Category Archives: Literature

Your Morning Cup of Links

Inside the world’s first all-female Special Forces unit: Norway’s Jegertroppen

If you watched The Ten Commandments this weekend (as you should have) you’ll find this interesting.

Some sad truth from Harold Bloom:

“I’ve had too many polemics in my life,” he says. “For 50 years I fought the death of humanistic studies in the universities and colleges and, in general, the failure of our intellectual education.” He’s tired of fighting, he says. “We lost the war,” he adds. “All I can do now is a kind of guerrilla action, but in the end there’s only Shakespeare.”

John Tierney argues that no institution has done more to help the poor than Wal-Mart 

A new biography of Martin Luther reveals the life beyond the theses

Who is the biggest publisher of foreign fiction translated into English? Amazon.

How the Pope’s 16th-century chef revolutionized cooking

George Eliot under the microscope

The first Tupperware party, and the woman who made the product a household name

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Your Morning Cup of Links

What a time to be alive

The ‘Fearless Girl’ statue is stupid and I’m sick of hearing about it.

Another reminder that when fascism comes to America our universities will be largely to blame.

Lol

‘Daniel Deronda’: A novel for our time

Digital music tools are reshaping music education

Drunk on aquamarine light

The jewel of conservatism in Netflix’s excellent series ‘The Crown’

What was Machiavelli really like?

The decline of small town France

Henry James in Florence

Remembering Texan pianist Van Cliburn’s upset victory at the International Tchaikovsky Competition in Moscow in 1958 and his subsequent decline

An ice-age squirrel found by Gulag prisoners gets its scientific due

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Your Morning Cup of Links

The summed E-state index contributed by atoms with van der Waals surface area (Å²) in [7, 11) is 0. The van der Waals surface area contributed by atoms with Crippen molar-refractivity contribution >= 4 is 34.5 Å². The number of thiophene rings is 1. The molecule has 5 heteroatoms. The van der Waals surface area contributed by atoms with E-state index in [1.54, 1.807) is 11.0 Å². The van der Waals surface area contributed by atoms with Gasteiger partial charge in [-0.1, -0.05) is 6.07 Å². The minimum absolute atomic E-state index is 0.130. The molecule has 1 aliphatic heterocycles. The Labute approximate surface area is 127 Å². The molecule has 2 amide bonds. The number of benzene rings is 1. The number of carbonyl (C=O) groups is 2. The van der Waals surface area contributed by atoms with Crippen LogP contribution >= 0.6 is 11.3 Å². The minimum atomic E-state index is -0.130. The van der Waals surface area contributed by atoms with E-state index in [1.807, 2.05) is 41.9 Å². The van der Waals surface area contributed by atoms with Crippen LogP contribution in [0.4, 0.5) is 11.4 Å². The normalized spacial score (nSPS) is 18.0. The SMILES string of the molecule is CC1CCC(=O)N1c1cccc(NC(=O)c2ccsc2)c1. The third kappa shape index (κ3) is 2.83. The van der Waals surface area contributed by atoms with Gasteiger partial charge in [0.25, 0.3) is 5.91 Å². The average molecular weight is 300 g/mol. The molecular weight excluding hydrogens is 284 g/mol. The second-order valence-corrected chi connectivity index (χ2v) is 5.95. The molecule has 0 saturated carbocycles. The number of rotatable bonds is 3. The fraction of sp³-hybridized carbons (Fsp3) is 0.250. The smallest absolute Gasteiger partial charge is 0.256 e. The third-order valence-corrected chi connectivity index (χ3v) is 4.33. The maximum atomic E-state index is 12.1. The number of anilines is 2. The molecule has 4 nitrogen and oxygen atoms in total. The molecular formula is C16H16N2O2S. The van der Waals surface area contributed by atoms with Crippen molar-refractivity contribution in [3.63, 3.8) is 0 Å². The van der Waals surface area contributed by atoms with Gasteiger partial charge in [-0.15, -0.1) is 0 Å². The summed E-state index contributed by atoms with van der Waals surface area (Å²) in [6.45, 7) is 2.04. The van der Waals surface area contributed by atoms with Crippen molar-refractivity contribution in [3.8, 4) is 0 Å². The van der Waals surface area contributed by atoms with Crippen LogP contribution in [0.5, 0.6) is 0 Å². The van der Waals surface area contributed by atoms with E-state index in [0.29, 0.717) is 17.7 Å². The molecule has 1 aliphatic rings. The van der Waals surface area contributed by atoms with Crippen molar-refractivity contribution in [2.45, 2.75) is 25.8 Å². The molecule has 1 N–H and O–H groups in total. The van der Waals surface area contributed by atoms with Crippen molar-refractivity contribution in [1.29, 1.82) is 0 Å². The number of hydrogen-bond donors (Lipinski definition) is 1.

Alien intelligence: the extraordinary minds of octopuses and other cephalopods

Nearly extinct tigers found breeding in Thai jungle

Jesus Christ, just teach them the canon, FFS.

This will do more harm than good.

“After the health-care debacle, he is proceeding as though he believes that conservatives are his enemies, and he is ready to recruit Democrats, who will bring their policies with them, into that fight. Trump being Trump, nobody knows where he’ll be politically the day after tomorrow, but from one point of view it makes no sense to worry about Trump’s selling out conservatives: He was never a conservative to begin with, and it is impossible to betray principles that one does not in fact hold.”

Notebook written by unknown 17th-century William Shakespeare scholar leaves Antiques Roadshow expert ‘trembling’

Pence’s family practices expose a divide over human nature

Finally, the WORST argument for public funding of the arts

Lincoln the inventor

Norse mythology reimagined

The revival of Yiddish in music and literature

Paris wants to fight terror with culture. Will it work?

Shipwrecked: looking for God in The Ancient Mariner

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Weekend Links

Why no one takes protest art seriously